A lot or a little?
The parents' guide to what's in this movie.
What parents need to know
Parents need to know that this darkly comedic drama is not meant for kids. Director Noah Baumbach, as in his other films, stakes his film firmly in messy, sometimes caustic, emotional terrain -- one character has just been discharged from a mental hospital, another gets an abortion -- that may be too mature for most teens. The film's protagonist (Ben Stiller) is a malcontent who rails against injustices small and large -- especially small. Swearing (everything from “asshole” to “dick” to “f--k”) and insults are part of his usual patter. His love interest endures continuous emotional battering, and comes back for more. There’s also a fairly graphic oral sex scene, and a scene where an adult does cocaine with college students.
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What's the story?
After being released from a psychiatric hospital, New Yorker Roger Greenberg (Ben Stiller) travels to L.A. to house-sit and dog-watch for his brother (Chris Messina) while he vacations with family in Thailand. Unsure of what to do next, Roger claims he’s “doing nothing on purpose.” He spends his days walking the dog and writing complaints to airlines, pet taxis, Starbucks, and everything else in between. He also catches up with a former bandmate (Rhys Ifans) and ponders how they once were musicians on the brink of fame. Plus, he gets to know -- and pulls back from -- his brother's personal assistant, Florence (Greta Gerwig). At 25, Florence is impatient for the world to reveal its master plan to her, and unsure of her next move. She falls for Roger despite how his destructive nature often outmaneuvers his need to connect.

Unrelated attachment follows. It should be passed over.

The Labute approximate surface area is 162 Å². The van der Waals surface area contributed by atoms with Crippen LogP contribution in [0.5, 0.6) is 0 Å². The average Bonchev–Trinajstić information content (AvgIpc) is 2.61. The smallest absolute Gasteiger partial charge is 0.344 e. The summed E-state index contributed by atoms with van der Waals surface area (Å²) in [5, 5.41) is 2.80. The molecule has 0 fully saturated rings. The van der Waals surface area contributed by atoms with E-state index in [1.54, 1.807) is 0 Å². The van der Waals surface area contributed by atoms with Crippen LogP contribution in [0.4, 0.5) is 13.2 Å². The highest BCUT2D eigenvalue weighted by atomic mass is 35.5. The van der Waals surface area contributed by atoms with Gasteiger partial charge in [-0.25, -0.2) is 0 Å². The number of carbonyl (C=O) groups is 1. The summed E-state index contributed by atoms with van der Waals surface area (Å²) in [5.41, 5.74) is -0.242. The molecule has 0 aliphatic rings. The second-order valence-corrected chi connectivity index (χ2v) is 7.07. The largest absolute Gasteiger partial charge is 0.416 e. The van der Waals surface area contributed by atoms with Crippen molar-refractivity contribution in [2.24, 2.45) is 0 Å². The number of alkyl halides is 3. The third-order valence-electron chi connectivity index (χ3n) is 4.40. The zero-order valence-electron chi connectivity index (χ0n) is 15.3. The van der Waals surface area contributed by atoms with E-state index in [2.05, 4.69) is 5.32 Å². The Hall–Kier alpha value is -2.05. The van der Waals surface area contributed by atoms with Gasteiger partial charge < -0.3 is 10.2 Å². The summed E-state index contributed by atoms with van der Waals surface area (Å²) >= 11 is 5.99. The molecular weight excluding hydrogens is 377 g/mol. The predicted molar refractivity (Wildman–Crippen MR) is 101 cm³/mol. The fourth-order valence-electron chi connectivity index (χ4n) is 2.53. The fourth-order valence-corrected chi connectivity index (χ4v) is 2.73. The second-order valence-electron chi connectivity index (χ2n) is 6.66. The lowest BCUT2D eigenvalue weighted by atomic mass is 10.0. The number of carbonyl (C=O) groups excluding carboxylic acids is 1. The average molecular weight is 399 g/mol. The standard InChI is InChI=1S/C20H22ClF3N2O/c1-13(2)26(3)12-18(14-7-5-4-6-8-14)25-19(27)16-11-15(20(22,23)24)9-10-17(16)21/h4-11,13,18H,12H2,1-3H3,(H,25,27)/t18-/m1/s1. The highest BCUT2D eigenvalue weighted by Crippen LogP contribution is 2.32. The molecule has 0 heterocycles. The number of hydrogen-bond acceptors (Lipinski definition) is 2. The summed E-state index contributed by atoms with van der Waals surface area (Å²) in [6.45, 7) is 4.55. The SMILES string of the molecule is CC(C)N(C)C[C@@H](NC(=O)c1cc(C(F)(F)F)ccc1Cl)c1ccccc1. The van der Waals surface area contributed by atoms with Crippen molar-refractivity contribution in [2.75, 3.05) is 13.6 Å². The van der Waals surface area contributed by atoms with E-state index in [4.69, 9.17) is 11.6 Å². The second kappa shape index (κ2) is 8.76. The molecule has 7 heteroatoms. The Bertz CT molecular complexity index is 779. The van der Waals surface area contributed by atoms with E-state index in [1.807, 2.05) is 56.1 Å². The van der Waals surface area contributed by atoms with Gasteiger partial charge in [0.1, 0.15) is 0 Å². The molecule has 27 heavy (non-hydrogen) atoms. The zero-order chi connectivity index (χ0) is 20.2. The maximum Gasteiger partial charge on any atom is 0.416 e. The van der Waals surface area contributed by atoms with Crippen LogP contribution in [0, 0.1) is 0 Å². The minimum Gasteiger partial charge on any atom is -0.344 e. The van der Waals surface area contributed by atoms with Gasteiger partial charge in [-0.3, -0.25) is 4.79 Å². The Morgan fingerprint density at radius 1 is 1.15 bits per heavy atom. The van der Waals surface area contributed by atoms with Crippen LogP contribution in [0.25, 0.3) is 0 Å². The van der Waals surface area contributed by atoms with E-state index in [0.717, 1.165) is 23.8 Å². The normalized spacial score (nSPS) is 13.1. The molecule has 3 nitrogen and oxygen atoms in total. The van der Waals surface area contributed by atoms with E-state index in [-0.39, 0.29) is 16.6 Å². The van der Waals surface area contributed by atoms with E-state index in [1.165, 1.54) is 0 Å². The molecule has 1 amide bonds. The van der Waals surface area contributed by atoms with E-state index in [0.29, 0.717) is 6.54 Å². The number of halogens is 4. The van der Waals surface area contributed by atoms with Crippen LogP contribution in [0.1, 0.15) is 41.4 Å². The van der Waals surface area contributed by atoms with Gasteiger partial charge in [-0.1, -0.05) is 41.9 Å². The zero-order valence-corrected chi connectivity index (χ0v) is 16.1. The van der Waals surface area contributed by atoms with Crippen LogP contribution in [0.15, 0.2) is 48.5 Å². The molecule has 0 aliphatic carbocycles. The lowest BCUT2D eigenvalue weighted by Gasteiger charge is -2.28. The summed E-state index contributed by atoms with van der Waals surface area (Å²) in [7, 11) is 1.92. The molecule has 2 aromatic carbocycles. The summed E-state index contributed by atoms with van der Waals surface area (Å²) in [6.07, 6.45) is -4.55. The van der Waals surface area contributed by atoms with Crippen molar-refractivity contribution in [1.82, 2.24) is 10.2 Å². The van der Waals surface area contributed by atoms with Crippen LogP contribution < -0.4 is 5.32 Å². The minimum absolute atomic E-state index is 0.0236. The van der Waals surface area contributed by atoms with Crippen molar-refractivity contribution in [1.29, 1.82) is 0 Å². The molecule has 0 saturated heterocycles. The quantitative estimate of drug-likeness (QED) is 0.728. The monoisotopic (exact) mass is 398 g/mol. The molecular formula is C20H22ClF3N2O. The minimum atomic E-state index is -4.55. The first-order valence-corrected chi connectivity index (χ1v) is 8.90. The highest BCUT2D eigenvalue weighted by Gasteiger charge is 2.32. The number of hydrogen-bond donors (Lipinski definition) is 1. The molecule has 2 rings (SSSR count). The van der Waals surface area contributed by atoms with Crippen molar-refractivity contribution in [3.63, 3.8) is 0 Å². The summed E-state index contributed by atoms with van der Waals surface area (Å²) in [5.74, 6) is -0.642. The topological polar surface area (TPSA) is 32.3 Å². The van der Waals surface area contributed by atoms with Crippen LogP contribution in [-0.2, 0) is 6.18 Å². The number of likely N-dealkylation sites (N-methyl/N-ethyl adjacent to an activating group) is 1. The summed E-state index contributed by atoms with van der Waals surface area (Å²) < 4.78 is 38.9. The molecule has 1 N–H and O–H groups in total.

Is it any good?
GREENBERG begins with Gerwig, and from that moment on, the film is hers; she gives Florence a loudly beating heart and a determined stride. This makes her twentysomething ennui and terror compelling and believable. And then there’s Stiller. It’s hard to hug a porcupine, and he makes for a good one. As Roger, he exhibits -- and sheds -- more layers than he ever has in his career. He’s rude, selfish, and myopic, but also bewildered, yearning, and scared. For their performances alone, it’s worth seeing the film.
It’s also freshly conceived, totally humane and gorgeous, too, and may be director Noah Baumbach’s best movie yet. The Squid and the Whale distilled parental self-absorption within a very specific time and place, but this film’s much less claustrophobic; we feel the story instead of observe it. Which may explain why we feel so frustrated in the end, too. Roger and Florence feel like such real people, it’s hard to believe in a happily ever after (or even a while). In the end, Roger’s metamorphosis seems rushed and inauthentic, and Florence’s acceptance of him nearly pathetic. When Roger tells her she has “value,” we long for her to truly believe it.
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